My daughter was nine last week. She was my first baby and I truly was an absolute beginner when I started out my parenting life with her. As I’d worked with children since I was 16, in my employment and voluntary work, and had been a child myself prior to that, I think I thought I’d have the parenting lark sussed. I did not. For the first six weeks of her life I reeled in shock at the actual reality of having a child of my own. I describe those days as the Twilight Zone. Day and night merged; I lived in pyjamas; leaving the house felt like the world’s greatest ever achievement and I had a constant sense of having no idea if I was doing the right or the wrong thing. There were moments when I wished I could send her back and resume my child free existence as I wasn’t sure that I could keep up the pace, intensity and relentlessness of being a mum. With this poor first little baby, I had no idea that this first stage was going to end and that I would one day be able to go to the toilet and to bed and have a cup of tea without needing someone else’s permission or help to do so. At six weeks old I began to emerge from the dark, timeless place of very early motherhood and I pretty much decided that I would keep this baby and this role of mother after all. And I’m so glad that I did because this girl of ours is fabulous.
A year ago, when she was eight, her friends began to use the term ‘girly’ as a sort of an insult. My girl, who loves Doctor Who with a passion and can burp the ABC and Happy Birthday, was especially keen not to be tarred with the ‘girly’ brush and label. For her eighth birthday, we went to the boy’s departments to buy her Scooby Doo and Star Wars pyjamas and she would describe herself as being a tomboy. I told her that there was no such thing really, that girls were allowed to like whatever characters and cartoons and clothes that they liked and that just because the department stores put Scooby Doo and Dalek designs only on clothes that they situated in the boys department, didn’t mean that they were only for boys. “Who are they to tell you what you should like?” I would ask. Who are they to say that you should like One Direction and Moshi Monsters? Each person chooses what they like for themselves. You can be a girl and like those things; you don’t have to be restricted by their ideas of what girls should like and be and you don’t have to take on their label of tomboy which is also limiting. She liked Dalek t-shirts but she also liked her party outfit with the glittery buttons, lace overlay and ruffly collar. She became confused and worried as she didn’t want to be ‘girly’ but did want to like some girls’ things. Lots of conversations happened all year and we watched other people’s styles and tastes to see how a non-girly-girl could join her love of sci-fi, jeans, teddies and pretty things together in perfect harmony.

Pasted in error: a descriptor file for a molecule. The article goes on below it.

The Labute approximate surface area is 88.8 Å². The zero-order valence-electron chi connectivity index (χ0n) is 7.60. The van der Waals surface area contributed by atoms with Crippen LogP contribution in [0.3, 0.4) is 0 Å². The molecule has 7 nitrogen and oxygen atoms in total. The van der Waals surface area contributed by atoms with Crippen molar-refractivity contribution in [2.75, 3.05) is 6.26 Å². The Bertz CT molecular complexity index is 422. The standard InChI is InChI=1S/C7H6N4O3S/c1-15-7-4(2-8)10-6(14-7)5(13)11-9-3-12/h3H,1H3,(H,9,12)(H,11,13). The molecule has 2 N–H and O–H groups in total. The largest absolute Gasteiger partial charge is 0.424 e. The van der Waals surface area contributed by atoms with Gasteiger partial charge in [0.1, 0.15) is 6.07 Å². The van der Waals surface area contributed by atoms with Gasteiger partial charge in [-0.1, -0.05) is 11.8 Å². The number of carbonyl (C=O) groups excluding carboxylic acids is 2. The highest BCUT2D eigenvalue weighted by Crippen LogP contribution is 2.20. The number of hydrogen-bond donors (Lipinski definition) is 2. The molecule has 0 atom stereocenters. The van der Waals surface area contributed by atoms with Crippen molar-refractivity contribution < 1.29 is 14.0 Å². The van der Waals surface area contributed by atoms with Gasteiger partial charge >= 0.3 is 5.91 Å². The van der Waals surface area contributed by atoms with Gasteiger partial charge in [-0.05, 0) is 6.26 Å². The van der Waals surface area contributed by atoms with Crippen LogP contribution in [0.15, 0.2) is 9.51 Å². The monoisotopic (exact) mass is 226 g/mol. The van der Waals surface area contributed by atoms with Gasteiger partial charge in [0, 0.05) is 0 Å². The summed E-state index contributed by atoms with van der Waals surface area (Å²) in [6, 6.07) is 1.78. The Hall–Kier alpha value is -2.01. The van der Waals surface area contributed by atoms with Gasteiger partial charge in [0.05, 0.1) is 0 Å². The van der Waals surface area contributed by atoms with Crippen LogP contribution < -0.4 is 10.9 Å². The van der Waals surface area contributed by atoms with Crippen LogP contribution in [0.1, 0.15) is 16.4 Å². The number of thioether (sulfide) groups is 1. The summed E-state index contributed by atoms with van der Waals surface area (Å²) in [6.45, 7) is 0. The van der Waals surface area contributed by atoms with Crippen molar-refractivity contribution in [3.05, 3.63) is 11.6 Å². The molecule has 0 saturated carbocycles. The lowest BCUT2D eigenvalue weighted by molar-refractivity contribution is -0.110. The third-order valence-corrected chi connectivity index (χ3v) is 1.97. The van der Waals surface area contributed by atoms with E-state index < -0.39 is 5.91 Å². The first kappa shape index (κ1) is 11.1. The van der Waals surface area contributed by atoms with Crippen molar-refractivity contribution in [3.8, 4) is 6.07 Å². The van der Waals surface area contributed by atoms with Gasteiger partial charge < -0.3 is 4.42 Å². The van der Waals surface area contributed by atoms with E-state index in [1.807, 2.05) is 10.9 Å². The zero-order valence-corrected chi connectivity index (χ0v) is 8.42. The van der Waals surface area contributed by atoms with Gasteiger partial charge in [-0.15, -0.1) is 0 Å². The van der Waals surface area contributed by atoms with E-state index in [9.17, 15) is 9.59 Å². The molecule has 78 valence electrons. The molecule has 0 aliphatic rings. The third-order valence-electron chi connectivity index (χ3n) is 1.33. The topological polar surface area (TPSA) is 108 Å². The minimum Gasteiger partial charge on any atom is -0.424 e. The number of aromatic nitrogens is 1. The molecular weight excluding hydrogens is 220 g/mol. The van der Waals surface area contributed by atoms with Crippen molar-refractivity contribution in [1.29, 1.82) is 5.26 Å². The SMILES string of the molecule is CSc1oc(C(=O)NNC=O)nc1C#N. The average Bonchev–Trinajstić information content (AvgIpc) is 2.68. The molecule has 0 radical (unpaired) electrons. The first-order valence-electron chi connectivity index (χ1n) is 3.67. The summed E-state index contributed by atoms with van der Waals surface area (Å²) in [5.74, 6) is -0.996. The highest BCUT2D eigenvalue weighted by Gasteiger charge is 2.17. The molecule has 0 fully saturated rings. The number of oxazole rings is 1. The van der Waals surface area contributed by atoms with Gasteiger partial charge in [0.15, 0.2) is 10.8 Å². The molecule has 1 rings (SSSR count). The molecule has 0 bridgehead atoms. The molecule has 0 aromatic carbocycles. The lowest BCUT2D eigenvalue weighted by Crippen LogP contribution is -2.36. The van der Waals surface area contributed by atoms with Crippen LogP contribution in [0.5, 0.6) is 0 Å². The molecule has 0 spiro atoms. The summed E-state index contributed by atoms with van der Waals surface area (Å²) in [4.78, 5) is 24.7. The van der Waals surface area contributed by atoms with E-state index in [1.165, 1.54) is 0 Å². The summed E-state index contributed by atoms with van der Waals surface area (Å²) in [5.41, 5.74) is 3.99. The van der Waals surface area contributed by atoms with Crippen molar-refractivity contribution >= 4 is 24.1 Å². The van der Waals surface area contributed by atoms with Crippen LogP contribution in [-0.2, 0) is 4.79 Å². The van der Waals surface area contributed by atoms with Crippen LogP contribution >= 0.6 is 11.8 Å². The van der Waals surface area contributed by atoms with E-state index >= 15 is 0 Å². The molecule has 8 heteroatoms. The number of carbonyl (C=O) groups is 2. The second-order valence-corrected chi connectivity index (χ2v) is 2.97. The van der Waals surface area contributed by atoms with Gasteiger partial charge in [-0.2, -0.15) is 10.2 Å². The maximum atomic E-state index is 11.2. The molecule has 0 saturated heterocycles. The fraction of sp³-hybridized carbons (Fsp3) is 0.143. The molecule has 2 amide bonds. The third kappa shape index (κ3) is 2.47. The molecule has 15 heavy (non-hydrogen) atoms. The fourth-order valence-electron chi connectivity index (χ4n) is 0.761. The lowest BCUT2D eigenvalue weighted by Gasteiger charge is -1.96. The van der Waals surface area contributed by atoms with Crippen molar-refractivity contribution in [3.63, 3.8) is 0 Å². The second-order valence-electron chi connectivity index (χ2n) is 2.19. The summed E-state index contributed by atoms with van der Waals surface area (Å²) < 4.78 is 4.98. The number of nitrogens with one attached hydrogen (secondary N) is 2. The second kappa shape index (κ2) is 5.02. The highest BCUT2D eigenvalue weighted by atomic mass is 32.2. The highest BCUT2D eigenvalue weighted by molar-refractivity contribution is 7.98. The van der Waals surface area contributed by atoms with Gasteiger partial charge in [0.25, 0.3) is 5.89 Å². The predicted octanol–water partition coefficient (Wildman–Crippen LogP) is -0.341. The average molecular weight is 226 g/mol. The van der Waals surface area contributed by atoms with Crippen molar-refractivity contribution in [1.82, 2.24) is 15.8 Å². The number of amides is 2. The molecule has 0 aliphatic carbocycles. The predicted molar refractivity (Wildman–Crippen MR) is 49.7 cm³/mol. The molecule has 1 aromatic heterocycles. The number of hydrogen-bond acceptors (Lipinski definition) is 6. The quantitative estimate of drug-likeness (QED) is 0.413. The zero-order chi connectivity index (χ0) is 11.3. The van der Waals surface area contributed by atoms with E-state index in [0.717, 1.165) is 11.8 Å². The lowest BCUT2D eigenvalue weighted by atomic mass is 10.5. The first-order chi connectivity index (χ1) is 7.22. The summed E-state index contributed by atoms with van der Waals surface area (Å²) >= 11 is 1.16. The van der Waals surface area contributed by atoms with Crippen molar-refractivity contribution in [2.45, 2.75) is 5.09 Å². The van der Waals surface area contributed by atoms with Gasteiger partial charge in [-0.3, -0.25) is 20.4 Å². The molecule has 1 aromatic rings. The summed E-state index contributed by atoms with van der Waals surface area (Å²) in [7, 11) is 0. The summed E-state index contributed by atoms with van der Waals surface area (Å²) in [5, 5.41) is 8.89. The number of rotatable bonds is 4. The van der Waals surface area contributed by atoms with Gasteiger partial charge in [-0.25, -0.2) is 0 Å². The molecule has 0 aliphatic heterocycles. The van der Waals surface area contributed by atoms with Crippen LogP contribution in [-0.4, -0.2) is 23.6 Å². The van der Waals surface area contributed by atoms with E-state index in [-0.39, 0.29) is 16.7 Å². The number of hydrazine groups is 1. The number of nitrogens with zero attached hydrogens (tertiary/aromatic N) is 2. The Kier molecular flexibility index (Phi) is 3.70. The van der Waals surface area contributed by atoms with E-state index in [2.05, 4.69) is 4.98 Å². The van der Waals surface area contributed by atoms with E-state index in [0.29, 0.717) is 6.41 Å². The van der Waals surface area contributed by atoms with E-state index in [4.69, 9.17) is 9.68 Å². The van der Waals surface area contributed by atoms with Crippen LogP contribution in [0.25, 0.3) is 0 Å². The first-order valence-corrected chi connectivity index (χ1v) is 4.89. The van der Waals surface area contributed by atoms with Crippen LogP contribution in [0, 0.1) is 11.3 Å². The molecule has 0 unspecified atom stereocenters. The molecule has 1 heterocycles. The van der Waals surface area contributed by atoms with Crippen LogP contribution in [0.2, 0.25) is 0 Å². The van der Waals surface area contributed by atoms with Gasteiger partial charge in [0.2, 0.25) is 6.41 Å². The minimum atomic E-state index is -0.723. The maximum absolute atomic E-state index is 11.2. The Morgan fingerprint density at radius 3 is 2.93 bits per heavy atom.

For her ninth birthday, as we searched for clothes and pyjamas, she eschewed the boys’ department altogether. A suddden love of Tatty Bear has appeared. She didn’t want pink Tatty Bear pyjamas, but loved the old-fashioned wynciette buttoned shirt and trouser ones, with their pink outlined bears on blue fabric. For t-shirts we still headed into the ‘boys” section as girls still love One Direction it seems and she doesn’t. Her t-shirts are festooned with these ‘boys’ interests, though they are teamed with her hand knitted lacy white cardigan made by a friend and denim shorts over black leggings with sparkles. She is finding peace between her actual likes and the expectations placed upon her by the products the shops want to sell her.
My girl is a whizz on the computer. She can throw together a greeting card on Publisher, a slideshow on Powerpoint and research her homework with no help from me. She writes stories on the computer, designing the pictures to illustrate them, and has spent much of the year playing Bin Weevils and less wholesomely, the weird world of Movie Star Planet. “Do you think the boys would like me in this outfit, mummy, and choose to have me as their girlfriend?!!!” What kind of playtime pastime is that?! Lots of conversations were seeded in the issues raised by that little doozy of a game!
My girl loves to read. She has books everywhere, reading many at a time and has reading each one multiple times. She had a second hand Kindle too, and when she accidentally broke it she cried as if she’d lost a good friend. She is reading Harry Potter 3 with her dad, Ballet Shoes by Noel Streatfield with me and Tom Gates, Wimpy Kid, David Walliams books and Jacqueline Wilson books herself.